Senate Majority Leader Mitch McConnell pushing hemp legalization bill

Hemp is part of the cannabis sativa family, like marijuana, but it’s not a smokable form of the plant because it contains less than less than 1 percent of THC, the psychoactive substance found in pot.

WASHINGTON, DC — Senate Majority Leader Mitch McConnell on Monday announced plans to introduce a bill legalizing hemp as an "agricultural commodity."

The Hemp Farming Act would remove the plant from the federal list of controlled substances and permit the public to grow and sell it as an agricultural product.

Hemp, sometimes called marijuana's "kissing cousin," is also in the cannabis sativa family, one of the three main subtypes of the cannabis plant. But unlike marijuana, hemp is a non-intoxicating crop that contains less than 1 percent of the psychoactive substance THC, which gives marijuana users a high. Marijuana, on the other hand, can contain up to 30 percent THC.

Hemp also contains more Cannabidiol or CBD, a non-intoxicating compound with medical uses, compared to marijuana.

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Physically, hemp leaves are skinnier than marijuana leaves and much easier to grow outdoors in diverse climates. And its uses as a renewable source for raw materials are plenty.

Hemp seeds and flowers are often used for health foods and organic body care and its fibers and stalks are incorporated in the production of construction materials, paper, plastic composites, biofuel and more, according to Leafly.

While visiting his home state of Kentucky on Monday, McConnell said he learned how farmers used hemp to create consumer products like home insulation.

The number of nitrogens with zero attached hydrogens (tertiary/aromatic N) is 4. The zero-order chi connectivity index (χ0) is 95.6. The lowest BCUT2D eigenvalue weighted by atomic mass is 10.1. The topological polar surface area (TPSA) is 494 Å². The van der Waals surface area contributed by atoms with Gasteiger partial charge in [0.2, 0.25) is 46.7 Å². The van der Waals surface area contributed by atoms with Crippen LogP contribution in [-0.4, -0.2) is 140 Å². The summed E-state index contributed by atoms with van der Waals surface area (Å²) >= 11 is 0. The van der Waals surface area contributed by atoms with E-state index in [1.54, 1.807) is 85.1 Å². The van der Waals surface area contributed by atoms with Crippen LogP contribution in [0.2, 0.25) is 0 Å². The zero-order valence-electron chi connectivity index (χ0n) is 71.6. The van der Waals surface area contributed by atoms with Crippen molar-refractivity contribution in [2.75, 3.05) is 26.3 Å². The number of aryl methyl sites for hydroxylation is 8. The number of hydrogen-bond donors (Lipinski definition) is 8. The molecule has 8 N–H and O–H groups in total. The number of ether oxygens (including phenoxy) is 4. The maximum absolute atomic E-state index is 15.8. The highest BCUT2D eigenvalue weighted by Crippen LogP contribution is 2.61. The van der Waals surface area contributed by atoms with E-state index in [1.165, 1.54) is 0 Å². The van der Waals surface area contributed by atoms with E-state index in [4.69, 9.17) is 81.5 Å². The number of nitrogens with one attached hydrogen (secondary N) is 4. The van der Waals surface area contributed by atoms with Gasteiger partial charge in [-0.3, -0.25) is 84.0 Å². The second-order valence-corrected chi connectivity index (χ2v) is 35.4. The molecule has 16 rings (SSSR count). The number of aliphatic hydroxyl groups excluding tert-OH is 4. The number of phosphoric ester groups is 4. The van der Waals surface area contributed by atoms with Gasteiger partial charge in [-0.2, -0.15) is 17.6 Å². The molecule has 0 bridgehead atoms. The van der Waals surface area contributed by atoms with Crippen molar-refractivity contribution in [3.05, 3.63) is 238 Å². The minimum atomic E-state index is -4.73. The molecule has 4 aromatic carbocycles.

"Imagine, instead of pink fiberglass, we could use Kentucky grown, environmentally sustainable hemp to insulate our houses,” he said. “This represents just one of many uses that Kentuckians are finding for this versatile crop."

According to the Washington Post, hemp has been grown "on an experimental basis" in a few states in recent years, including Kentucky, where agriculture officials have approved more than 12,000 acres to be grown this year.

Without a federal permit, growing hemp has long been considered illegal due to its label as a controlled substance. In 2014, however, McConnell helped enact the 2014 federal Farm Bill to allow some state agriculture departments to research the crop.

Since then, 34 states have authorized hemp research, while actual production occurred in 19 states last year, said Eric Steenstra, president of the advocacy group Vote Hemp. Hemp production totaled about 25,500 acres in 2017, more than double the 2016 output, he said.

"The goal of this new bill, should it become law, is to simply remove the roadblocks altogether," McConnell said. "It would encourage innovation and development and support to domestic production of hemp."

But narcotics detectives have voiced concerns about the legalization of hemp.

"Our problem is the hemp plant is identical in appearance to a marijuana plant," Tommy Loving, head of the Kentucky Narcotic Officers' Association, told the Courier Journal. "The only true way to make a distinction between the two plants is through laboratory testing."

To address the concern in Kentucky, participants growing hemp are required to register their GPS coordinates and allow inspections by law enforcement.

The Associated Press contributed to this story.

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